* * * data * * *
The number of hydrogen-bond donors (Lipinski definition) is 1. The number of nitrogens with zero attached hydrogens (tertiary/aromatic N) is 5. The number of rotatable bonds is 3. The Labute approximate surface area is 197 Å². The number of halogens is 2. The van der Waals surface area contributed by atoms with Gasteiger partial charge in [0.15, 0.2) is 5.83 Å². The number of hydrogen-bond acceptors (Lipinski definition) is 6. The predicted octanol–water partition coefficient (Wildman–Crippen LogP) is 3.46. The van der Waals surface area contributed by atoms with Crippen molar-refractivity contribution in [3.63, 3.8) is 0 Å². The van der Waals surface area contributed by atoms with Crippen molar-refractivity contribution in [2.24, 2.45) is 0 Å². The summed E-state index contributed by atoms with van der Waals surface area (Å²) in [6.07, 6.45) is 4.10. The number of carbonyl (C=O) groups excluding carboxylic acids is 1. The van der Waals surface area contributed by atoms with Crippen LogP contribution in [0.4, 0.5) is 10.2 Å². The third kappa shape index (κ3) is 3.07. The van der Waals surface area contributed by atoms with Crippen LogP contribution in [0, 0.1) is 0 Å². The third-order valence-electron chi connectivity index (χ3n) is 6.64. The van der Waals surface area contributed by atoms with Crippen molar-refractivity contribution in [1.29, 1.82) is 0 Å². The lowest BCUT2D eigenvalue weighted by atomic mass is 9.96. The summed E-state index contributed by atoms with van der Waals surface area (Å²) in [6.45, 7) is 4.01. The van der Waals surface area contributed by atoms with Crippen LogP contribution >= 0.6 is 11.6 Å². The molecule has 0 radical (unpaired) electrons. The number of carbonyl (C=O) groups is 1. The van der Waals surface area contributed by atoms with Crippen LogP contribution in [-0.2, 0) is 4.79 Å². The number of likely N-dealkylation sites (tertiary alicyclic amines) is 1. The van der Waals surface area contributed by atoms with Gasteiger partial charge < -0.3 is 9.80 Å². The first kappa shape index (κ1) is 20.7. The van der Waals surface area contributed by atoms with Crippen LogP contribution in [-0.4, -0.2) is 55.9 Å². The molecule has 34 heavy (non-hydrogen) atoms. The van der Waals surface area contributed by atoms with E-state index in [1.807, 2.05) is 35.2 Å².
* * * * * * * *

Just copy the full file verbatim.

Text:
The number of hydrogen-bond donors (Lipinski definition) is 1. The number of nitrogens with zero attached hydrogens (tertiary/aromatic N) is 5. The number of rotatable bonds is 3. The Labute approximate surface area is 197 Å². The number of halogens is 2. The van der Waals surface area contributed by atoms with Gasteiger partial charge in [0.15, 0.2) is 5.83 Å². The number of hydrogen-bond acceptors (Lipinski definition) is 6. The predicted octanol–water partition coefficient (Wildman–Crippen LogP) is 3.46. The van der Waals surface area contributed by atoms with Crippen molar-refractivity contribution in [3.63, 3.8) is 0 Å². The van der Waals surface area contributed by atoms with Crippen molar-refractivity contribution in [2.24, 2.45) is 0 Å². The summed E-state index contributed by atoms with van der Waals surface area (Å²) in [6.07, 6.45) is 4.10. The number of carbonyl (C=O) groups excluding carboxylic acids is 1. The van der Waals surface area contributed by atoms with Crippen LogP contribution in [0.4, 0.5) is 10.2 Å². The third kappa shape index (κ3) is 3.07. The van der Waals surface area contributed by atoms with Crippen LogP contribution in [0, 0.1) is 0 Å². The third-order valence-electron chi connectivity index (χ3n) is 6.64. The van der Waals surface area contributed by atoms with Crippen molar-refractivity contribution in [1.29, 1.82) is 0 Å². The lowest BCUT2D eigenvalue weighted by atomic mass is 9.96. The summed E-state index contributed by atoms with van der Waals surface area (Å²) in [6.45, 7) is 4.01. The van der Waals surface area contributed by atoms with Crippen LogP contribution >= 0.6 is 11.6 Å². The molecule has 0 radical (unpaired) electrons. The number of carbonyl (C=O) groups is 1. The van der Waals surface area contributed by atoms with Crippen LogP contribution in [-0.2, 0) is 4.79 Å². The number of likely N-dealkylation sites (tertiary alicyclic amines) is 1. The van der Waals surface area contributed by atoms with Gasteiger partial charge < -0.3 is 9.80 Å². The first kappa shape index (κ1) is 20.7. The van der Waals surface area contributed by atoms with Crippen LogP contribution in [-0.4, -0.2) is 55.9 Å². The molecule has 34 heavy (non-hydrogen) atoms. The van der Waals surface area contributed by atoms with E-state index in [1.807, 2.05) is 35.2 Å².